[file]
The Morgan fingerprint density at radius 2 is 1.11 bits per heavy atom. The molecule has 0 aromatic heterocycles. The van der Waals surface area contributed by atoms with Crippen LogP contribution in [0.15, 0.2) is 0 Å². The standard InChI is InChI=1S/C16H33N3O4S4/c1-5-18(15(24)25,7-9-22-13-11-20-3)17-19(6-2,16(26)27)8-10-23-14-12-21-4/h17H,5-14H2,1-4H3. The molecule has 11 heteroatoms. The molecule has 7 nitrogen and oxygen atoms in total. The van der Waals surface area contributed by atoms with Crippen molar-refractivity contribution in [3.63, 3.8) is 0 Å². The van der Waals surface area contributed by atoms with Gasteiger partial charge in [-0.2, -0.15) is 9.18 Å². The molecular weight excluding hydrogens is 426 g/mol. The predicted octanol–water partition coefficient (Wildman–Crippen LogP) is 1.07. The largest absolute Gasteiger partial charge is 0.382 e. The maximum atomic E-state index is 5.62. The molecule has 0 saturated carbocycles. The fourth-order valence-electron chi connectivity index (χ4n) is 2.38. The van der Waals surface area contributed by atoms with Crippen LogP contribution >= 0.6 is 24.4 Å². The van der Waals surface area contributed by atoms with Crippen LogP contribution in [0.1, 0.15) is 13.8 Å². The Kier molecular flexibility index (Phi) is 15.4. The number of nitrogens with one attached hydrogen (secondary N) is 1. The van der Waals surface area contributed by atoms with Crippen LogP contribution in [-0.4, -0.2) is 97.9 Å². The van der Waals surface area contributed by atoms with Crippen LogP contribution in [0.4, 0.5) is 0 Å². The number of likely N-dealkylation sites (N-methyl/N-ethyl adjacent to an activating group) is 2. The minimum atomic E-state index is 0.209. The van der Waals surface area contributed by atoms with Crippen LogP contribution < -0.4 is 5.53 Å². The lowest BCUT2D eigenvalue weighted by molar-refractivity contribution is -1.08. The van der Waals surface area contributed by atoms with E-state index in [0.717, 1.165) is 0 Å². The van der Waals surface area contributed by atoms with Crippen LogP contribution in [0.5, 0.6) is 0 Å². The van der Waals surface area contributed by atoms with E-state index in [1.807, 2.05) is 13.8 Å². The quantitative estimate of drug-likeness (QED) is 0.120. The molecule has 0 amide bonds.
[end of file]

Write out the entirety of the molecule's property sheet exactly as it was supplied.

The Morgan fingerprint density at radius 2 is 1.11 bits per heavy atom. The molecule has 0 aromatic heterocycles. The van der Waals surface area contributed by atoms with Crippen LogP contribution in [0.15, 0.2) is 0 Å². The standard InChI is InChI=1S/C16H33N3O4S4/c1-5-18(15(24)25,7-9-22-13-11-20-3)17-19(6-2,16(26)27)8-10-23-14-12-21-4/h17H,5-14H2,1-4H3. The molecule has 11 heteroatoms. The molecule has 7 nitrogen and oxygen atoms in total. The van der Waals surface area contributed by atoms with Crippen molar-refractivity contribution in [3.63, 3.8) is 0 Å². The van der Waals surface area contributed by atoms with Gasteiger partial charge in [-0.2, -0.15) is 9.18 Å². The molecular weight excluding hydrogens is 426 g/mol. The predicted octanol–water partition coefficient (Wildman–Crippen LogP) is 1.07. The largest absolute Gasteiger partial charge is 0.382 e. The maximum atomic E-state index is 5.62. The molecule has 0 saturated carbocycles. The fourth-order valence-electron chi connectivity index (χ4n) is 2.38. The van der Waals surface area contributed by atoms with Crippen LogP contribution >= 0.6 is 24.4 Å². The van der Waals surface area contributed by atoms with Crippen LogP contribution in [0.1, 0.15) is 13.8 Å². The Kier molecular flexibility index (Phi) is 15.4. The number of nitrogens with one attached hydrogen (secondary N) is 1. The van der Waals surface area contributed by atoms with Crippen LogP contribution in [-0.4, -0.2) is 97.9 Å². The van der Waals surface area contributed by atoms with Crippen LogP contribution in [0.4, 0.5) is 0 Å². The number of likely N-dealkylation sites (N-methyl/N-ethyl adjacent to an activating group) is 2. The minimum atomic E-state index is 0.209. The van der Waals surface area contributed by atoms with Crippen LogP contribution < -0.4 is 5.53 Å². The lowest BCUT2D eigenvalue weighted by molar-refractivity contribution is -1.08. The van der Waals surface area contributed by atoms with E-state index in [0.717, 1.165) is 0 Å². The van der Waals surface area contributed by atoms with Crippen LogP contribution in [0.5, 0.6) is 0 Å². The van der Waals surface area contributed by atoms with E-state index in [1.807, 2.05) is 13.8 Å². The quantitative estimate of drug-likeness (QED) is 0.120. The molecule has 0 amide bonds.